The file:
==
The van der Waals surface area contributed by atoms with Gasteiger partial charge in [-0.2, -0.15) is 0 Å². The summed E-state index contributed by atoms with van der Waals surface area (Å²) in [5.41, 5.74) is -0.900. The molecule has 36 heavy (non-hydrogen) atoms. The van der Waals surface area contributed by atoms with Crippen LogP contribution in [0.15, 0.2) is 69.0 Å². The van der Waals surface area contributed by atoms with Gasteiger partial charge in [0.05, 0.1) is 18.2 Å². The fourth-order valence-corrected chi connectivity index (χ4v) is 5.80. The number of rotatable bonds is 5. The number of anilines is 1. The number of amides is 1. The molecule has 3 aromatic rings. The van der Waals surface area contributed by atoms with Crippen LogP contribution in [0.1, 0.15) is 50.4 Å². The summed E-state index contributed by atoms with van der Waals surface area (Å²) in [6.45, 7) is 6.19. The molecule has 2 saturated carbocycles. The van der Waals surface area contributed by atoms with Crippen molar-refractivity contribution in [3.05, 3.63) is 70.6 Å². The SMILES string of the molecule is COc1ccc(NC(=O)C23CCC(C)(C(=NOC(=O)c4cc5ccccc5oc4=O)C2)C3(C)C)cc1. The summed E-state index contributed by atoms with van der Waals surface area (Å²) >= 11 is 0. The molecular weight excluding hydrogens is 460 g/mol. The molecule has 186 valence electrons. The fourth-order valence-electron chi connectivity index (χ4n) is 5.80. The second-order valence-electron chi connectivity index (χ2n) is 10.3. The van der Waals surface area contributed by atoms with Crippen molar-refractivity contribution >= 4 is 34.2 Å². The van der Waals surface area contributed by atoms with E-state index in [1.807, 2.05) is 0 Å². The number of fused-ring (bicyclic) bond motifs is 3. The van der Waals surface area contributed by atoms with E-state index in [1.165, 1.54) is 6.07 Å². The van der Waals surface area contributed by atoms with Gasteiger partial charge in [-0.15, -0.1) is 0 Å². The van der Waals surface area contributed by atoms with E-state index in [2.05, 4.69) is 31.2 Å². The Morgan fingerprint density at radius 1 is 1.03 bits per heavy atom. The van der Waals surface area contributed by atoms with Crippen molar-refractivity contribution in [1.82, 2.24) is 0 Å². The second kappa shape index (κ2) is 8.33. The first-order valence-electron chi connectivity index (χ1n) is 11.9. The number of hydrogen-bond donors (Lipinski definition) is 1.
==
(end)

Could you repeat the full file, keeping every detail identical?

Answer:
The van der Waals surface area contributed by atoms with Gasteiger partial charge in [-0.2, -0.15) is 0 Å². The summed E-state index contributed by atoms with van der Waals surface area (Å²) in [5.41, 5.74) is -0.900. The molecule has 36 heavy (non-hydrogen) atoms. The van der Waals surface area contributed by atoms with Crippen LogP contribution in [0.15, 0.2) is 69.0 Å². The van der Waals surface area contributed by atoms with Gasteiger partial charge in [0.05, 0.1) is 18.2 Å². The fourth-order valence-corrected chi connectivity index (χ4v) is 5.80. The number of rotatable bonds is 5. The number of anilines is 1. The number of amides is 1. The molecule has 3 aromatic rings. The van der Waals surface area contributed by atoms with Crippen LogP contribution in [0.1, 0.15) is 50.4 Å². The summed E-state index contributed by atoms with van der Waals surface area (Å²) in [6.45, 7) is 6.19. The molecule has 2 saturated carbocycles. The van der Waals surface area contributed by atoms with Crippen molar-refractivity contribution in [3.05, 3.63) is 70.6 Å². The SMILES string of the molecule is COc1ccc(NC(=O)C23CCC(C)(C(=NOC(=O)c4cc5ccccc5oc4=O)C2)C3(C)C)cc1. The summed E-state index contributed by atoms with van der Waals surface area (Å²) >= 11 is 0. The molecular weight excluding hydrogens is 460 g/mol. The molecule has 186 valence electrons. The fourth-order valence-electron chi connectivity index (χ4n) is 5.80. The second-order valence-electron chi connectivity index (χ2n) is 10.3. The van der Waals surface area contributed by atoms with Crippen molar-refractivity contribution >= 4 is 34.2 Å². The van der Waals surface area contributed by atoms with E-state index in [1.807, 2.05) is 0 Å². The number of fused-ring (bicyclic) bond motifs is 3. The van der Waals surface area contributed by atoms with E-state index in [1.165, 1.54) is 6.07 Å². The van der Waals surface area contributed by atoms with Gasteiger partial charge in [-0.15, -0.1) is 0 Å². The van der Waals surface area contributed by atoms with E-state index in [2.05, 4.69) is 31.2 Å². The Morgan fingerprint density at radius 1 is 1.03 bits per heavy atom. The van der Waals surface area contributed by atoms with Crippen molar-refractivity contribution in [1.82, 2.24) is 0 Å². The second kappa shape index (κ2) is 8.33. The first-order valence-electron chi connectivity index (χ1n) is 11.9. The number of hydrogen-bond donors (Lipinski definition) is 1.